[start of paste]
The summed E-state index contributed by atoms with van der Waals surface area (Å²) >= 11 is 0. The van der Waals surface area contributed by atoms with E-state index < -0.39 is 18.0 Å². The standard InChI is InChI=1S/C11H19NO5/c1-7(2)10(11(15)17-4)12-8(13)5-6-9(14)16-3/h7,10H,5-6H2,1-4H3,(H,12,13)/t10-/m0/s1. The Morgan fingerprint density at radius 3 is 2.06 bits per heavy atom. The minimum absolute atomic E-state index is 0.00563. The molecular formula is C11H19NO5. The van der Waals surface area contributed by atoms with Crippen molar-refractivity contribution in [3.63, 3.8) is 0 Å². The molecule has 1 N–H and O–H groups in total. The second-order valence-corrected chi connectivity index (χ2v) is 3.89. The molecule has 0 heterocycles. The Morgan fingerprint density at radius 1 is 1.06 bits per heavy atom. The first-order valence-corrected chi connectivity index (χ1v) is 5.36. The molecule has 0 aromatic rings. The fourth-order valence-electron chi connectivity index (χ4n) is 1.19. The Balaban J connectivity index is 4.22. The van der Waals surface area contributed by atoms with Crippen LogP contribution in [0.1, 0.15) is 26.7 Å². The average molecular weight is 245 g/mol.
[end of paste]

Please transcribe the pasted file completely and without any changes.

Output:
The summed E-state index contributed by atoms with van der Waals surface area (Å²) >= 11 is 0. The van der Waals surface area contributed by atoms with E-state index < -0.39 is 18.0 Å². The standard InChI is InChI=1S/C11H19NO5/c1-7(2)10(11(15)17-4)12-8(13)5-6-9(14)16-3/h7,10H,5-6H2,1-4H3,(H,12,13)/t10-/m0/s1. The Morgan fingerprint density at radius 3 is 2.06 bits per heavy atom. The minimum absolute atomic E-state index is 0.00563. The molecular formula is C11H19NO5. The van der Waals surface area contributed by atoms with Crippen molar-refractivity contribution in [3.63, 3.8) is 0 Å². The molecule has 1 N–H and O–H groups in total. The second-order valence-corrected chi connectivity index (χ2v) is 3.89. The molecule has 0 heterocycles. The Morgan fingerprint density at radius 1 is 1.06 bits per heavy atom. The first-order valence-corrected chi connectivity index (χ1v) is 5.36. The molecule has 0 aromatic rings. The fourth-order valence-electron chi connectivity index (χ4n) is 1.19. The Balaban J connectivity index is 4.22. The van der Waals surface area contributed by atoms with Crippen LogP contribution in [0.1, 0.15) is 26.7 Å². The average molecular weight is 245 g/mol.